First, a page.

Criminals usually want to steal suitcases with mysterious glowing objects in them (Pulp Fiction) or expensive bird statues (The Maltese Falcon) or money from a crashed drug smuggling plane (A Simple Plan)—things like that.
But in Chinatown, the bad guys are stealing water. Yeah. Two hydrogens and an oxygen. Big deal, right?
Water is sort of an unusual thing to steal. It's a natural element—it's already free in nature. But when you live in a desert community in California, the need for water can become desperate, especially when you consider that, in Chinatown, L.A.'s not just in the state of California—it's also a state of drought.
Hollis Mulwray wanted to make sure that the water would be publicly owned, but Noah Cross, his dastardly partner, wanted to continue to own the water company privately—that way, he'd be able to make a profit and, maybe more importantly, maintain power and control over the city via the water supply.
Cross's trying to dominate a crucial natural resource, because if you can control one thing that's totally necessary for life (like water) naturally you can control everything else, outstripping or buying out the power of the mayor and others.
Just check out this exchange:
GITTES: I want to know what you're worth—over ten million?
CROSS: Oh, my, yes.
GITTES: Then why are you doing it? How much better can you eat? What can you buy that you can't already afford?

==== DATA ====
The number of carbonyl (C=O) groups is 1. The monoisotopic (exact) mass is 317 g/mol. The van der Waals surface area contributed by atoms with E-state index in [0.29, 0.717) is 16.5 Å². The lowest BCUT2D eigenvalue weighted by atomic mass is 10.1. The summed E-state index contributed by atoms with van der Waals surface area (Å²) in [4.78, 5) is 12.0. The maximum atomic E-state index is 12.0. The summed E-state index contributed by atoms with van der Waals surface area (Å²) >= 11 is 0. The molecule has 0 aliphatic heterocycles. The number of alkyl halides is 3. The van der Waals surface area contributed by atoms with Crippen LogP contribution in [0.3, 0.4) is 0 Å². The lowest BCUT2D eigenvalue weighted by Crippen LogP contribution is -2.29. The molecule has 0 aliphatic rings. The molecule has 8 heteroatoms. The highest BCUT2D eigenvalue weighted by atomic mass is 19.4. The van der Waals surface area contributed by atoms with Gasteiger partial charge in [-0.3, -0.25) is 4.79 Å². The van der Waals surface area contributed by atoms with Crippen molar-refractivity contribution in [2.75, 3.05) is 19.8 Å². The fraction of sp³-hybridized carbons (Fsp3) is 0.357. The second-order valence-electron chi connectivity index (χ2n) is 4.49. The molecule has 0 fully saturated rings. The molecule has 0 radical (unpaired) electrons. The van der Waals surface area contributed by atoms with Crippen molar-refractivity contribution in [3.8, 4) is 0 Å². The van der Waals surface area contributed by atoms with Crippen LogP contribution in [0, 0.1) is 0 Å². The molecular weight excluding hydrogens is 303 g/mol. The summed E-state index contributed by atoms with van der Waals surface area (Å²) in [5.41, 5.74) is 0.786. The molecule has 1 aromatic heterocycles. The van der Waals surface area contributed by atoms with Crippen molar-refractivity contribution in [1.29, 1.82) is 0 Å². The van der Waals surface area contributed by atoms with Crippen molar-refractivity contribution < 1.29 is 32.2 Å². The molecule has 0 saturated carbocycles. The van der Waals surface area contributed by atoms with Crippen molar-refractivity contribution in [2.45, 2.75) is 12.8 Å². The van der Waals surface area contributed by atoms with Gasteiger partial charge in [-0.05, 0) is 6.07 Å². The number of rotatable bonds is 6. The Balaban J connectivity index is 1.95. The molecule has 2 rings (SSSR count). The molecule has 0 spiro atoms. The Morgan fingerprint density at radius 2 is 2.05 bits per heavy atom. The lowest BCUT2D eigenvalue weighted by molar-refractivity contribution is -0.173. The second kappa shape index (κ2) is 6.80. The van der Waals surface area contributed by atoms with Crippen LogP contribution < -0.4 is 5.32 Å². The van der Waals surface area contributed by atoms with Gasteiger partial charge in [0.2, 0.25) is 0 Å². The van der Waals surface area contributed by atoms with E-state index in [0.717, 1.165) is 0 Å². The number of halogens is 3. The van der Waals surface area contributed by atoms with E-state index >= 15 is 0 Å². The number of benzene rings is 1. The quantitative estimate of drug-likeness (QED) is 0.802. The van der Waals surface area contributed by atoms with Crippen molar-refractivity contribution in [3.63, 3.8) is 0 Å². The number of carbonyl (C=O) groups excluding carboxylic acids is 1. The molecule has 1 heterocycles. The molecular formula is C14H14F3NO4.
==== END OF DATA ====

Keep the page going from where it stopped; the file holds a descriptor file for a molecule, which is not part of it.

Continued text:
CROSS: The future, Mr. Gittes—the future.
Noah ultimately wants more than money—he wants power, power, power. His desire for possessing something that isn't rightfully his is mirrored by the incest he commits, and by his attempt to gain possession of the daughter/granddaughter born from that act of incest. They're both grotesque and illegal uses of power over others.
The screenwriter Robert Towne originally wanted to write a trilogy—Chinatown would've been the first installment—all involving the struggle for natural resources. Chinatown was about the water wars, while the second movie The Two Jakes involved the oil industry.
But The Two Jakes was a major failure, thus destroying plans for the third movie, Gittes vs. Gittes, which would've been about land. (Source)
And that, in a word, sucks. Who would have thought that the follow-up to what people cite as "an essential screenplay every aspiring screenwriter must read" and the third best screenplay ever written would have flopped harder than a fish in the dry L.A. river?